Literary Creativity, and
Alexander Pope's rhetorical constructions of femininity have stimulated recent critical debate. Such studies as Laura Brown's Marxist Alexander Pope (1985) and Ellen Pollak's feminist The Poetics of Sexual Myth: Gender and Ideology in the Verse of Swift and Pope (1985) have analyzed Pope's poems from specific, late twentieth-century points of view. 1 Their perspectives emphasize Pope's role as a spokesperson for his culture, both writers arraigning him for opinions less defensible today than 250 years ago. Pope appears a straightforward misogynist in both studies: according to Brown, he trivialized and commodified women; in Pollak's account, he insulted and oppressed them.
Brown's and Pollak's books have inspired provocative rereadings of Pope and his contemporaries. Ruth Salvaggio's Enlightened Absence (1988), for example, has applied French feminist theory to works by Newton, Swift, Pope, and Anne Finch, although Salvaggio regards the male poets with more pity than anger. 2 All three studies raise questions about the sufficiency of modern insight to elucidate eighteenth-century texts. If Pope was a brutal misogynist, why did contemporary enemies dismiss him as a women's toy, and his writings as a ladies' pastime? If Pope deemed women inconsequential, why did he bother to cultivate a female audience? Why did he sympathize with women's limitations in such poems as "Epistle to Miss Blount, with the Works of Voiture" (1712)? And how did eighteenth-century women readers receive his writings? These questions demand a more extensive and accurate context than current opinions provide.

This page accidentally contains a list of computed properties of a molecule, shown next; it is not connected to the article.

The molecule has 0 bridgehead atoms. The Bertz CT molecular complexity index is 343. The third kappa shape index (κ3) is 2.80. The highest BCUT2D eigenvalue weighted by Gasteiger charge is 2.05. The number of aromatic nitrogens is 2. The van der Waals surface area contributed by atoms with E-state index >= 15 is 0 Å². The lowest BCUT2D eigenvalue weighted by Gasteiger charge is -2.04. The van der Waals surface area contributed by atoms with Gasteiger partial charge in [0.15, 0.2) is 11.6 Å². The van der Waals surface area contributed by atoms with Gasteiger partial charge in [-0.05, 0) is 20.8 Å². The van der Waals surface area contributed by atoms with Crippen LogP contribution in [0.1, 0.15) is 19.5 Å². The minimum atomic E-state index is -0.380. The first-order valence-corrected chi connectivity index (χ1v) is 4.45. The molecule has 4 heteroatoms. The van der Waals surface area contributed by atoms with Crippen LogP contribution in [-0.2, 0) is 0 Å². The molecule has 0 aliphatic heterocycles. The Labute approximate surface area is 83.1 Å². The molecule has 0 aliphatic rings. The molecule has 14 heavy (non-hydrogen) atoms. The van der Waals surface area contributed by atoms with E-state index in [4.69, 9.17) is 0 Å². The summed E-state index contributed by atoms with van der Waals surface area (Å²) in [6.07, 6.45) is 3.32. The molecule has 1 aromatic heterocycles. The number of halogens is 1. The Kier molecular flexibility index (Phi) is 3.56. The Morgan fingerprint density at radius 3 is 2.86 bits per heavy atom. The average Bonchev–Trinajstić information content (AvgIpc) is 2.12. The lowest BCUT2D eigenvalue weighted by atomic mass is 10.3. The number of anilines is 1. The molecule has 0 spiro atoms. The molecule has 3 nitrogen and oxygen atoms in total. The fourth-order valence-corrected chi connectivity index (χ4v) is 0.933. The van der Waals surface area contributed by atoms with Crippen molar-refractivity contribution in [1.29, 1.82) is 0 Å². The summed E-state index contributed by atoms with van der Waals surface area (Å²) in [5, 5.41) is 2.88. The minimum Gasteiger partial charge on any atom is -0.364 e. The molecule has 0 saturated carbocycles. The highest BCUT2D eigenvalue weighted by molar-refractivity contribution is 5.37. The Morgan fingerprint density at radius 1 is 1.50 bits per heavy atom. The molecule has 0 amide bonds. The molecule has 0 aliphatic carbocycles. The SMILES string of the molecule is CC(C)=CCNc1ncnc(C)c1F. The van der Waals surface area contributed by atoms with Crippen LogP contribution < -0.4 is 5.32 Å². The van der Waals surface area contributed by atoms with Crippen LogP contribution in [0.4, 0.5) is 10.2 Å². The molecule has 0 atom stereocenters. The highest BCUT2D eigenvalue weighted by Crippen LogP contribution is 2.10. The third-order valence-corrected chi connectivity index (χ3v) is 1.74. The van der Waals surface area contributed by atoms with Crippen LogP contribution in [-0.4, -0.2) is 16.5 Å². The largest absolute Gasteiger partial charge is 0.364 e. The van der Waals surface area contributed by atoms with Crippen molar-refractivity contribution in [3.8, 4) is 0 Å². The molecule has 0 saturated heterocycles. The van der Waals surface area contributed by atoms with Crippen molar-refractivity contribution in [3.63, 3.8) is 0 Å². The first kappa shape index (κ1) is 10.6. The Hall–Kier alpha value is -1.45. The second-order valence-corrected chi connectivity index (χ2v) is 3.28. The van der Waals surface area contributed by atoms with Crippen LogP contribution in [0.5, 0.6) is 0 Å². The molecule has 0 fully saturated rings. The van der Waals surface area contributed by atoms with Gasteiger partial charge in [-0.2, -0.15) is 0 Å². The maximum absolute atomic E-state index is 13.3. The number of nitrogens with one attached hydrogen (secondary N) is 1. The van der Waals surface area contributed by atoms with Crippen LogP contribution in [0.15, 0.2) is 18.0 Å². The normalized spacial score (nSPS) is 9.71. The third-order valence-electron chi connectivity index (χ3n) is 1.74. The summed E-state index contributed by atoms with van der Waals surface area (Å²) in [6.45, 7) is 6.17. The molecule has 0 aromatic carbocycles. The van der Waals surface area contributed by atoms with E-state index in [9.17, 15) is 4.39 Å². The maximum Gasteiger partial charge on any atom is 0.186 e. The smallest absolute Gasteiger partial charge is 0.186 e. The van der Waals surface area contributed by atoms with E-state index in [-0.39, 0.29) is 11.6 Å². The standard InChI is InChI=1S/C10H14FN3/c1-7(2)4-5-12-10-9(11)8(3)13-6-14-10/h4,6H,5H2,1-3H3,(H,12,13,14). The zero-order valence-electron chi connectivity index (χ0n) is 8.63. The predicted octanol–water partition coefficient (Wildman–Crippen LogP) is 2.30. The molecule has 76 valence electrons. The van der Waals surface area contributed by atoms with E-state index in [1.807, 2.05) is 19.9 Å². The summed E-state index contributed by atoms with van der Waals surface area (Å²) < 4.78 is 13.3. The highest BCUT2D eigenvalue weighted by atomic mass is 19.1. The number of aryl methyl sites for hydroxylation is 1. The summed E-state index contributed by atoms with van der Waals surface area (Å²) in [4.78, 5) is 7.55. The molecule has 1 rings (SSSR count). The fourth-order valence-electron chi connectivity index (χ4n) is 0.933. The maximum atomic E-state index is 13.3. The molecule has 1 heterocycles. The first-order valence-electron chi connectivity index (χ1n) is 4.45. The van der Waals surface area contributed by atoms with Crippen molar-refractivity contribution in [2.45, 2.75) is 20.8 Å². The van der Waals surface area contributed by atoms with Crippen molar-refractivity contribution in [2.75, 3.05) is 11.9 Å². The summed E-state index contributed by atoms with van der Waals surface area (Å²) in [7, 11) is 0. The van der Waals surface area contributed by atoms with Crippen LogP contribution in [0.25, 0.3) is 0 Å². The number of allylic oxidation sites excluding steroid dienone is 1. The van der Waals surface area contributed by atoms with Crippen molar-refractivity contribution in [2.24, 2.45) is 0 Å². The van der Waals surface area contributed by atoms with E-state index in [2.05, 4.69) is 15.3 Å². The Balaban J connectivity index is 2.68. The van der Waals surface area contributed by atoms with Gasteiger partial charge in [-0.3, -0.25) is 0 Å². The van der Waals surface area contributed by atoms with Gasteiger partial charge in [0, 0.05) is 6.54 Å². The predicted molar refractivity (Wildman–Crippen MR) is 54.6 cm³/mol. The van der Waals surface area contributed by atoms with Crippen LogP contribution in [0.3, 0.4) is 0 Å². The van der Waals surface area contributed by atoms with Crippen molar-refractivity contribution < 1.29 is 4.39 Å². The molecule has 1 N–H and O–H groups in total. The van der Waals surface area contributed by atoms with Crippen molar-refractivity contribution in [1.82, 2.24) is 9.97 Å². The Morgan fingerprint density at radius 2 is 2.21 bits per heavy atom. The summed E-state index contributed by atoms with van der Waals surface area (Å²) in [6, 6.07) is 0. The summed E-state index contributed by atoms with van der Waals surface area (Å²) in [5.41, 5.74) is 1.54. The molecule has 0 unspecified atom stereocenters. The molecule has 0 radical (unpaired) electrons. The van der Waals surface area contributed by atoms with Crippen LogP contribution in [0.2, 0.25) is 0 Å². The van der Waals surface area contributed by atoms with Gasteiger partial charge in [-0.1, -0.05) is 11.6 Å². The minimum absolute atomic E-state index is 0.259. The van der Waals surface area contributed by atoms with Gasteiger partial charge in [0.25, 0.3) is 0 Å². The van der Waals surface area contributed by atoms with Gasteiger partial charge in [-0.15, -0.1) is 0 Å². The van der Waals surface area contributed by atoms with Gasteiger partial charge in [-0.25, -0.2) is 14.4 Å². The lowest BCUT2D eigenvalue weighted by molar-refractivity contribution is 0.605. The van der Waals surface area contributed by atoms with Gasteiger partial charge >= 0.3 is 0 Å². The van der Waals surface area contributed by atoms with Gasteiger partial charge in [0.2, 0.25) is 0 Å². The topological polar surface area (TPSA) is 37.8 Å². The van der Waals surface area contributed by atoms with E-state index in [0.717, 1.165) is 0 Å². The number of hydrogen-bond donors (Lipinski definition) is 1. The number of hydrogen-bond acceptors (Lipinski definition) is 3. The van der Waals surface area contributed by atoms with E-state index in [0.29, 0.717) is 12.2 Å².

The women who read and responded to Pope's writings formed a prominent aspect of that context. In "Engendering the Reader: 'Wit and Poetry and Pope' Once More" (1988), Penelope Wilson has advocated a reader-response approach to the sexual politics of Pope's rhetoric. Complaining that few contemporary women readers' responses to Pope survive, Wilson nevertheless argues that the most fruitful area